First published in 1997, this vivid portrayal of how the Aboriginal people of Tennant Creek worked together to achieve community-wide alcohol restrictions, is more relevant now than ever.
A searing account of what transpired more than 25 years ago, Grog War provides historical context and Aboriginal-led solutions to the challenges still confronting communities and towns throughout Australia.
In the '90s, Wright was commissioned by the Julalikari Council of Tennant Creek to write Grog War, to document how Aboriginal Elders and leaders dealt with the invasion of grog on Warumungu land and the enormous struggle it took to introduce simple alcohol restrictions in the town.
Grog War traces an Aboriginal-led movement of self-determination that shifted the blame from Aboriginal people for public drunkenness to looking at the way grog is pushed and sold, in turn challenging the town and government to share responsibility.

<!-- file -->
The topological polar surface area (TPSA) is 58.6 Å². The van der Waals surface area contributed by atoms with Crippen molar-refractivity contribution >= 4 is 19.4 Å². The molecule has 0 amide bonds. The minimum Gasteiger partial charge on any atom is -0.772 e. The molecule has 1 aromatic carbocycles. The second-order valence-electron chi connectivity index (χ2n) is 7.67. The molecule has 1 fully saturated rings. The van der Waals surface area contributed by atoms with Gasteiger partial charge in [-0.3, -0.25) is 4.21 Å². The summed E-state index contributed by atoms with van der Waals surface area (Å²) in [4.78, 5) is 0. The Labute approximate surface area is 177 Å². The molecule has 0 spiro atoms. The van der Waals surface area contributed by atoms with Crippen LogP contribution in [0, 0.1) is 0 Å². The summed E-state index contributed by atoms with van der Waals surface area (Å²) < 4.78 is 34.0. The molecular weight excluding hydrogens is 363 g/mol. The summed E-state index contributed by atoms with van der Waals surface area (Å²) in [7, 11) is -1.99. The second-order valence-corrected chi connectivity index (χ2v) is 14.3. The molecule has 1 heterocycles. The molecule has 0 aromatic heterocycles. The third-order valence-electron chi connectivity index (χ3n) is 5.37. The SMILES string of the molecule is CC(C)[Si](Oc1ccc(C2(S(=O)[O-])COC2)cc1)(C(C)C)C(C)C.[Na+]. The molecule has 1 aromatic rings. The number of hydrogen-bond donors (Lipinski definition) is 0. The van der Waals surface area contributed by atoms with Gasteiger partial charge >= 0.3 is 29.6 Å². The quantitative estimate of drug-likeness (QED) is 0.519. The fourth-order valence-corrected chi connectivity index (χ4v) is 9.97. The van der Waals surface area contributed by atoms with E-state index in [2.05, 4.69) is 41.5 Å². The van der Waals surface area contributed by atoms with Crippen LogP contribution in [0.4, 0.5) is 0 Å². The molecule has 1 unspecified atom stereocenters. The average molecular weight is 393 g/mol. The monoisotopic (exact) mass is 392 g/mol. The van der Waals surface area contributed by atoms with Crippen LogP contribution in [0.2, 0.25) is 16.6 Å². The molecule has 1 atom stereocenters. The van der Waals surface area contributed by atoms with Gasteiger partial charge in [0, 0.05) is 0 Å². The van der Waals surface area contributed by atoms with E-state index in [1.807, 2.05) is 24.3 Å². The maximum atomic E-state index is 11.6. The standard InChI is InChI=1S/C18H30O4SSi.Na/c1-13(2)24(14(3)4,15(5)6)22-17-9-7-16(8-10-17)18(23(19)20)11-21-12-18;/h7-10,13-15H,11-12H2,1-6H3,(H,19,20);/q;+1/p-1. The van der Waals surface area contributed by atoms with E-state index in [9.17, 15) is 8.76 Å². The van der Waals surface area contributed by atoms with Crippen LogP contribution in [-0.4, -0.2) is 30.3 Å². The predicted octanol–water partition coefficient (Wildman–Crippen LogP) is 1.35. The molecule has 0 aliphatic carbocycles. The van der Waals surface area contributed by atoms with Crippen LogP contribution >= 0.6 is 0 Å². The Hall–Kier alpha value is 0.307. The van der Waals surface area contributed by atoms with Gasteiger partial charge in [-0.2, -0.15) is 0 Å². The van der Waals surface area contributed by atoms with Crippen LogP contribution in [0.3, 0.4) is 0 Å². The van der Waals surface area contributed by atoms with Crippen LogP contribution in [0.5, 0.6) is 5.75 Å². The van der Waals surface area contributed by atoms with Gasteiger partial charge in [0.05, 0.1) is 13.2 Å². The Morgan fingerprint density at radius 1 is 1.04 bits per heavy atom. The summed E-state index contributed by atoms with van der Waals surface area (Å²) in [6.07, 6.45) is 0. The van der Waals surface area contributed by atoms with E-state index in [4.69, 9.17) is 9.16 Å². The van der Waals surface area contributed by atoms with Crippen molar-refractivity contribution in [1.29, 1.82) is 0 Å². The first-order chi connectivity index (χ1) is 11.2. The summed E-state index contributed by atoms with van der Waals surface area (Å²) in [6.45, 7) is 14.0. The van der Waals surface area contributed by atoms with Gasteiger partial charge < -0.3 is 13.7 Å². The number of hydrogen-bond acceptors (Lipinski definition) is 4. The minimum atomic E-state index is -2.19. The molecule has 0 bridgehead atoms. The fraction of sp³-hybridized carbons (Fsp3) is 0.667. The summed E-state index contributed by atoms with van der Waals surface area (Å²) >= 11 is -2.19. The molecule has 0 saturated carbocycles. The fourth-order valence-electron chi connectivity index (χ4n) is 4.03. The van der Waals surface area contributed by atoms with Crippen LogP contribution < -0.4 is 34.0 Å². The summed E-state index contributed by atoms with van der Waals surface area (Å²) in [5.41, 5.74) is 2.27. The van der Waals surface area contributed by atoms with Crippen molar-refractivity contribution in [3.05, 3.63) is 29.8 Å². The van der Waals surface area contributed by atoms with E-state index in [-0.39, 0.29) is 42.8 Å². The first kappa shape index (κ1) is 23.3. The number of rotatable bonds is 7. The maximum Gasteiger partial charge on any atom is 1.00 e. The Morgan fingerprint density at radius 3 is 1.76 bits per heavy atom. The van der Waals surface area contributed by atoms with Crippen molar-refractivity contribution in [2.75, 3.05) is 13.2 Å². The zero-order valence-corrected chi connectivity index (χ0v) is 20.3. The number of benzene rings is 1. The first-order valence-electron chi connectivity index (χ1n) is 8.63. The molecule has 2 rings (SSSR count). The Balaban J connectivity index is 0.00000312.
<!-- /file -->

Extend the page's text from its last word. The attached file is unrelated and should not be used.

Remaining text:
Aboriginal Elders and community advisors in Tennant Creek fought for years to put alcohol restrictions in place and they are still fighting. Their courage and tenacity is an inspiration for other towns in Australia who are battling against the tide of alcohol abuse and resistance from licencees and the broader community.
Grog War is essential reading for all those working towards and interested in Aboriginal self-determination, for community leaders, legislators, health workers, social workers and for our young people so that all Australian children might grow up with a better understanding of what Aboriginal peoples have fought hard to achieve in this country.
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